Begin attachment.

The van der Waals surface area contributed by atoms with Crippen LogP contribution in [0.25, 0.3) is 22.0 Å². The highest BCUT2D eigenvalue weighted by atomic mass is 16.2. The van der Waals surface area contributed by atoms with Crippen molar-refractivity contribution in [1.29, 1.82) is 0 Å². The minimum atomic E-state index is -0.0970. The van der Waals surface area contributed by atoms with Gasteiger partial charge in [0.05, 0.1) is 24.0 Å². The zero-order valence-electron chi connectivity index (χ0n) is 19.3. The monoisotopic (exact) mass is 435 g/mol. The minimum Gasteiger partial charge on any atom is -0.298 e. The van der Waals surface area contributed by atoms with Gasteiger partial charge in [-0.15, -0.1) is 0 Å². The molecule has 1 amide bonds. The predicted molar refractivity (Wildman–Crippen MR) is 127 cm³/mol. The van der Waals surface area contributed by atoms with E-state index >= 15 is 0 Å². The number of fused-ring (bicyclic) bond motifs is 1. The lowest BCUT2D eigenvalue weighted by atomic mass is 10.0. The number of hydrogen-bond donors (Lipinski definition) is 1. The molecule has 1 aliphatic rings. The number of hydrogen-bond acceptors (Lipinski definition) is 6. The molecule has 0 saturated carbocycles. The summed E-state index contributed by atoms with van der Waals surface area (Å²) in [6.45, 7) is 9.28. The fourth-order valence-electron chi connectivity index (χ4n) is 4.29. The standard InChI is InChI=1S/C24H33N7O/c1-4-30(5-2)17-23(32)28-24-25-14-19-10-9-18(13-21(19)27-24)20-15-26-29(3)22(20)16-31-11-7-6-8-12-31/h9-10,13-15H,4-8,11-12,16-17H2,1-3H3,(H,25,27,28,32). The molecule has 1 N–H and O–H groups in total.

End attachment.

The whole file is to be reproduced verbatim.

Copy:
The van der Waals surface area contributed by atoms with Crippen LogP contribution in [0.25, 0.3) is 22.0 Å². The highest BCUT2D eigenvalue weighted by atomic mass is 16.2. The van der Waals surface area contributed by atoms with Crippen molar-refractivity contribution in [1.29, 1.82) is 0 Å². The minimum atomic E-state index is -0.0970. The van der Waals surface area contributed by atoms with Gasteiger partial charge in [0.05, 0.1) is 24.0 Å². The zero-order valence-electron chi connectivity index (χ0n) is 19.3. The monoisotopic (exact) mass is 435 g/mol. The minimum Gasteiger partial charge on any atom is -0.298 e. The van der Waals surface area contributed by atoms with Gasteiger partial charge in [-0.15, -0.1) is 0 Å². The molecule has 1 amide bonds. The predicted molar refractivity (Wildman–Crippen MR) is 127 cm³/mol. The van der Waals surface area contributed by atoms with E-state index >= 15 is 0 Å². The number of fused-ring (bicyclic) bond motifs is 1. The lowest BCUT2D eigenvalue weighted by atomic mass is 10.0. The number of hydrogen-bond donors (Lipinski definition) is 1. The molecule has 1 aliphatic rings. The number of hydrogen-bond acceptors (Lipinski definition) is 6. The molecule has 0 saturated carbocycles. The summed E-state index contributed by atoms with van der Waals surface area (Å²) in [6.45, 7) is 9.28. The fourth-order valence-electron chi connectivity index (χ4n) is 4.29. The standard InChI is InChI=1S/C24H33N7O/c1-4-30(5-2)17-23(32)28-24-25-14-19-10-9-18(13-21(19)27-24)20-15-26-29(3)22(20)16-31-11-7-6-8-12-31/h9-10,13-15H,4-8,11-12,16-17H2,1-3H3,(H,25,27,28,32). The molecule has 1 N–H and O–H groups in total.